Building biometrics into apps is key to getting strong authentication used by consumers. When I spoke with Todd Mozer, CEO of Sensory Inc., about his company’s TrulySecure 2.0 offering, he told me about the importance of bringing biometric software straight to the developers in order to achieve this. Sensory had just launched its Starter Partner Program for exactly this purpose. Sometimes all it takes to get biometrics in to the hands of end users it to give developers the tools to replace PIN or password security.
“…if somebody had an application where they use the PIN to access it, the application is already done,” said Mozer. “They just have to take out that PIN interface and put in our interface. And we give them all the sample code to get going with that.”
Exciting new payment methods require biometrics
Giving users a reason to actually enroll their biometrics into their devices and match them on a regular basis plays a major role in demystifying the technology. Fingerprint, face, and iris scanning have a long history in sci-fi and cyberpunk pop culture, lending them a sort of fantastical aura to the layman. But biometrics are also intuitive, easy to use, and unobtrusive. Once you are using a fingerprint sensor every day as part of your routine, biometrics shed their stigma and become a regular part of your life. That’s why mPayments are the current killer app for consumer biometrics.
Apple Pay and Samsung Pay are major applications of consumer fingerprint biometrics, allowing users to pay at retail points of sale with the tap of their phone and a scan of their finger. It is easy to do and highly incentivized, with both companies offering free services and gifts to mobile wallet adopters.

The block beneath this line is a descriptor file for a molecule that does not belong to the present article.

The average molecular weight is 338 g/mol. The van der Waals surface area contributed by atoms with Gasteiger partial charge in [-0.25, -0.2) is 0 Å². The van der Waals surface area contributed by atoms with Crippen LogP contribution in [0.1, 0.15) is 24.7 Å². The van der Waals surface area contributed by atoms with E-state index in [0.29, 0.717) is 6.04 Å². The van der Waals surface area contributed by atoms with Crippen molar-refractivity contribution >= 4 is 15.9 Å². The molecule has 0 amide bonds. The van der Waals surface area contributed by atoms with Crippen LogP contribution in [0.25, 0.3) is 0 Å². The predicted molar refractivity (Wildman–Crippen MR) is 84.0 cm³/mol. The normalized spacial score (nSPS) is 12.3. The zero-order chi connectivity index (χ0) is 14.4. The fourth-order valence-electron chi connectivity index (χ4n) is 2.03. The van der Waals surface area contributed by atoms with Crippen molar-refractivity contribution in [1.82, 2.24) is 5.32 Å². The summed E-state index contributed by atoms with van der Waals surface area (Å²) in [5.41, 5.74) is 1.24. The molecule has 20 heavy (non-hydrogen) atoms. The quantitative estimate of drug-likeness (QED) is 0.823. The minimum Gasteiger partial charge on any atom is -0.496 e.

Facial recognition is making it into the mPayment space too, and if selfie-based payments like MasterCard Identity Check or the upcoming biometric version of Android Pay take off as well as their fingerprint-based cousins have, we can expect the face modality to also become commonplace. Visa is even looking to iris biometrics for payments, as we observed in Barcelona at this year’s Mobile World Congress.
Wearables demand biometrics
Wearable tech is a frontier for mobile biometric authentication, with a recent survey conducted by Centrify pointing out that unmanaged smartwatches are presenting a security vulnerability, specifically in the workplace. And while wearables tend to depend on the security of their tethered devices, they also offer the opportunity to bolster a user’s own mobile ecosystem.
Speech recognition and vital sign monitoring seem to be the entry point for biometric security on wearables. Cardiac signal reading sensors are in high demand when it comes to the smart accessories thanks to their fitness, health, and sports applications, but as readers of FindBiometrics will be aware, heart signals are unique enough to use for ID verification. Speech recognition, meanwhile, as the primary mode of interface on smartwatches, is getting users over the awkwardness barrier that has prevented voice recognition from really taking hold in the smartphone arena.
The technology to authenticate by both of these modalities already exists, with the Nymi Band wearable having authenticated payments and physical security via heartbeats, and a great number of instances of voiceprint authentication being used on larger mobile devices. Adopters of wearable tech are already using speech and vital biometrics regularly, so it seems like only a matter of time before those features are used to lock down this mobile vector of vulnerability.
Stay posted to FindBiometrics throughout March as we continue to examine mobile biometrics in our featured articles section. Be sure to follow us on Twitter so you don’t miss a beat.
March 23, 2016 – by Peter B. Counter